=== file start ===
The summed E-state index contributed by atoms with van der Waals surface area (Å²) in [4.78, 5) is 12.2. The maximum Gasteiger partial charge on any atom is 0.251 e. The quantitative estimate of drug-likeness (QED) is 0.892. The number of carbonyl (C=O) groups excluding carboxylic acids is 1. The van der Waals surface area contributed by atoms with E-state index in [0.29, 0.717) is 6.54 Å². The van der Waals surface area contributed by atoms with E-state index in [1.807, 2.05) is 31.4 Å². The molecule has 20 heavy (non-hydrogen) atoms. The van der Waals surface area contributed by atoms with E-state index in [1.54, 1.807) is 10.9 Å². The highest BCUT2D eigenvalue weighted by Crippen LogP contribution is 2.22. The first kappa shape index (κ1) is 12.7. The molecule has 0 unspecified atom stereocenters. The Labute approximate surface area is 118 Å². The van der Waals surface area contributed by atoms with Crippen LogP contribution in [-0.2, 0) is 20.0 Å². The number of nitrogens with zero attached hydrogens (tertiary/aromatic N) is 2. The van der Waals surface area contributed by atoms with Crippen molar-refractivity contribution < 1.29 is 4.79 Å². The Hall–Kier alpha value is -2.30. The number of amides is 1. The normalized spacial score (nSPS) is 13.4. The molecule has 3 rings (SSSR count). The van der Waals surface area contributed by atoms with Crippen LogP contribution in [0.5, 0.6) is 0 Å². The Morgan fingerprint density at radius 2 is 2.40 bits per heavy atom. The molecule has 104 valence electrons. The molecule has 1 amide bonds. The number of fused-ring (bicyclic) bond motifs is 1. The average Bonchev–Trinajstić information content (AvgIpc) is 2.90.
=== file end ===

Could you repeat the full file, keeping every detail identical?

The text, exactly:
The summed E-state index contributed by atoms with van der Waals surface area (Å²) in [4.78, 5) is 12.2. The maximum Gasteiger partial charge on any atom is 0.251 e. The quantitative estimate of drug-likeness (QED) is 0.892. The number of carbonyl (C=O) groups excluding carboxylic acids is 1. The van der Waals surface area contributed by atoms with E-state index in [0.29, 0.717) is 6.54 Å². The van der Waals surface area contributed by atoms with E-state index in [1.807, 2.05) is 31.4 Å². The molecule has 20 heavy (non-hydrogen) atoms. The van der Waals surface area contributed by atoms with E-state index in [1.54, 1.807) is 10.9 Å². The highest BCUT2D eigenvalue weighted by Crippen LogP contribution is 2.22. The first kappa shape index (κ1) is 12.7. The molecule has 0 unspecified atom stereocenters. The Labute approximate surface area is 118 Å². The van der Waals surface area contributed by atoms with Crippen LogP contribution in [-0.2, 0) is 20.0 Å². The number of nitrogens with zero attached hydrogens (tertiary/aromatic N) is 2. The van der Waals surface area contributed by atoms with Crippen molar-refractivity contribution < 1.29 is 4.79 Å². The Hall–Kier alpha value is -2.30. The number of amides is 1. The normalized spacial score (nSPS) is 13.4. The molecule has 3 rings (SSSR count). The van der Waals surface area contributed by atoms with Crippen LogP contribution in [0.5, 0.6) is 0 Å². The Morgan fingerprint density at radius 2 is 2.40 bits per heavy atom. The molecule has 104 valence electrons. The molecule has 1 amide bonds. The number of fused-ring (bicyclic) bond motifs is 1. The average Bonchev–Trinajstić information content (AvgIpc) is 2.90.